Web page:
Do not sit back and let this continue. Do not wait for the next incident. This idea that the bully has to confess is nonsense. Your son is marked, was tied to a tree. If those boys were in my school, I would sit them down and simply say "Look me in the eyes and tell me the truth. And remember I know when children are lying". It sounds simple, but it works every time. It would then be parents in, banning from the playground for a set period and then close monitoring.

I was bullied myself as I child and it was horrendous. You may well have to be "that parent" who asks the tricky questions.

BrianTheMole Thu 19-Sep-13 19:39:00

Yes good idea re photos and measurements.

stokiemum62 Thu 19-Sep-13 19:02:38

If he has marks on his hands get photographs tonight, ideally with a ruler or tape measure alongside to show their size.

Get it in writing, with a copy to the Chair of Governors. Hand deliver it and see the HT at the same time. This is really serious.

Mumoftwoyoungkids Thu 19-Sep-13 16:49:31

If someone at work tied me to a tree and then injured me I wouldn't be going to my boss - I would be going to the police.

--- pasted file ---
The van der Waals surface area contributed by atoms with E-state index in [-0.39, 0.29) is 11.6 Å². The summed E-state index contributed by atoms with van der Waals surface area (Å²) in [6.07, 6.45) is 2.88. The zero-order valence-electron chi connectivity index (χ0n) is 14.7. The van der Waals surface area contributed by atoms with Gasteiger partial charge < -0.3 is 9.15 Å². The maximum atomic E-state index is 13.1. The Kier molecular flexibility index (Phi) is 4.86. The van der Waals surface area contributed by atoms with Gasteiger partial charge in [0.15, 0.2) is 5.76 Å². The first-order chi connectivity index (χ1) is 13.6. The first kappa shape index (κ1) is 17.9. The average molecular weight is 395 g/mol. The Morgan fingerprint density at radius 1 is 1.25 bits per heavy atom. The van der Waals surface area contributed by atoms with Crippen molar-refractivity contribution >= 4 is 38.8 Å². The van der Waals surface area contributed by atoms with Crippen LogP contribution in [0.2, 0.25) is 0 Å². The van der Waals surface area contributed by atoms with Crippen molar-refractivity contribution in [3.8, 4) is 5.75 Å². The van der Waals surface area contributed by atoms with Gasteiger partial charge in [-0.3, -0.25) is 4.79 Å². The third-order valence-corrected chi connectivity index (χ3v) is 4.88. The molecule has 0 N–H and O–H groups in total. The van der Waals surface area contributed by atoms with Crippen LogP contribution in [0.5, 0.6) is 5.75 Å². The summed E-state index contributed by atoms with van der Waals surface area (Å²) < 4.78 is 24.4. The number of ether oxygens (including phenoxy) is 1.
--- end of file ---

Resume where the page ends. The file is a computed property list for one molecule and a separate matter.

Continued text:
Does tying to a tree count as false imprisonment, does anyone know?

higgle Thu 19-Sep-13 16:28:59

I'd second reporting it to the police. DS1 had his blazer flamed with aerosol + match at his school and they said they couldn't do anything about it as the culprit denied it. When I reminded the head that "arson with intent to endanger life" carried life imprisonment as a possible penalty they soon changed their tune and tackled the issue on the basis of my intention to involve the police. The boy was excluded for quite a long time and subsequently lost all kudos with his peer group.

contact the police and have the physical assualt loggedsad

BrianTheMole Thu 19-Sep-13 16:18:09

Thats a big age difference. Your ds knows who did it? Go through the schools complaints procedure and take it further. I might even be tempted to call the police and report it if the school doesn't do something. It is assault after all.

steppemum Thu 19-Sep-13 15:03:33

''the bullies denied it''

Of course they did. There are more than one of them and only one of your ds, and they are year 6, and he is year 3.

I would be more surprised if they admitted it.

I would say to school, that you was physically hurt, by being tied up against his will. If the perpetrators deny it, then they have 2 issues to deal with, 1. bullying and 2. lying.

Even if they can't establish who did it, then they still need to believe your ds when he says he was tied up against his will.